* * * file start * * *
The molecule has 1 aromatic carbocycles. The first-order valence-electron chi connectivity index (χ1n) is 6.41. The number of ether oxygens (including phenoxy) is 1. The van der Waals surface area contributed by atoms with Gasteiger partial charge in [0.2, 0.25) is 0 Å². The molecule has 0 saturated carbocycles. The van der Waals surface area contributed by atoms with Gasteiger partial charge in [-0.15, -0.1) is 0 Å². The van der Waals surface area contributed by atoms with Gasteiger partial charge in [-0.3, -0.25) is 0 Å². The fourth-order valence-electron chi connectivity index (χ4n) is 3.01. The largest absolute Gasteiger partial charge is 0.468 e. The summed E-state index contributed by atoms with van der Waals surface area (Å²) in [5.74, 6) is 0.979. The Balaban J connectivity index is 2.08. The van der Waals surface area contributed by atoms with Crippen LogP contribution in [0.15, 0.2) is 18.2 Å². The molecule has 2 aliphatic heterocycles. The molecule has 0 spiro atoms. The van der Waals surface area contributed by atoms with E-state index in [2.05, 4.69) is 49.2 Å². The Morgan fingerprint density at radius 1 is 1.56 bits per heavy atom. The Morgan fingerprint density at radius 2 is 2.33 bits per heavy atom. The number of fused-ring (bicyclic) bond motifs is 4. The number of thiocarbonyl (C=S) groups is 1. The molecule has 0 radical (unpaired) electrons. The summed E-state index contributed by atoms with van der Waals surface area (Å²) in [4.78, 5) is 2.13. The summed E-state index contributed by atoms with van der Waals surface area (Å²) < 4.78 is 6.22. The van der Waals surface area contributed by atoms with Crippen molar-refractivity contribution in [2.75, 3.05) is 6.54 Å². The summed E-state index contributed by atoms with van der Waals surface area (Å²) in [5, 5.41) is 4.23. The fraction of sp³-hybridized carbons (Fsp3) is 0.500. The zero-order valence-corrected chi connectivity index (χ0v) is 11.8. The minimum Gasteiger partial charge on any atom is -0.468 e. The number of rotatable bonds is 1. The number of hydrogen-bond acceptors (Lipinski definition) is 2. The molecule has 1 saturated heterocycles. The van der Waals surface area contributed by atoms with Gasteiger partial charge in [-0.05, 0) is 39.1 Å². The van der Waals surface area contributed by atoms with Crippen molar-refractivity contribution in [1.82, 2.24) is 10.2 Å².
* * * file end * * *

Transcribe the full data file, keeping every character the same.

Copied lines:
The molecule has 1 aromatic carbocycles. The first-order valence-electron chi connectivity index (χ1n) is 6.41. The number of ether oxygens (including phenoxy) is 1. The van der Waals surface area contributed by atoms with Gasteiger partial charge in [0.2, 0.25) is 0 Å². The molecule has 0 saturated carbocycles. The van der Waals surface area contributed by atoms with Gasteiger partial charge in [-0.15, -0.1) is 0 Å². The van der Waals surface area contributed by atoms with Gasteiger partial charge in [-0.3, -0.25) is 0 Å². The fourth-order valence-electron chi connectivity index (χ4n) is 3.01. The largest absolute Gasteiger partial charge is 0.468 e. The summed E-state index contributed by atoms with van der Waals surface area (Å²) in [5.74, 6) is 0.979. The Balaban J connectivity index is 2.08. The van der Waals surface area contributed by atoms with Crippen LogP contribution in [0.15, 0.2) is 18.2 Å². The molecule has 2 aliphatic heterocycles. The molecule has 0 spiro atoms. The van der Waals surface area contributed by atoms with E-state index in [2.05, 4.69) is 49.2 Å². The Morgan fingerprint density at radius 1 is 1.56 bits per heavy atom. The Morgan fingerprint density at radius 2 is 2.33 bits per heavy atom. The number of fused-ring (bicyclic) bond motifs is 4. The number of thiocarbonyl (C=S) groups is 1. The molecule has 0 radical (unpaired) electrons. The summed E-state index contributed by atoms with van der Waals surface area (Å²) in [4.78, 5) is 2.13. The summed E-state index contributed by atoms with van der Waals surface area (Å²) < 4.78 is 6.22. The van der Waals surface area contributed by atoms with Crippen molar-refractivity contribution in [2.75, 3.05) is 6.54 Å². The summed E-state index contributed by atoms with van der Waals surface area (Å²) in [5, 5.41) is 4.23. The fraction of sp³-hybridized carbons (Fsp3) is 0.500. The zero-order valence-corrected chi connectivity index (χ0v) is 11.8. The minimum Gasteiger partial charge on any atom is -0.468 e. The number of rotatable bonds is 1. The number of hydrogen-bond acceptors (Lipinski definition) is 2. The molecule has 1 saturated heterocycles. The van der Waals surface area contributed by atoms with Gasteiger partial charge in [-0.05, 0) is 39.1 Å². The van der Waals surface area contributed by atoms with Crippen molar-refractivity contribution in [1.82, 2.24) is 10.2 Å².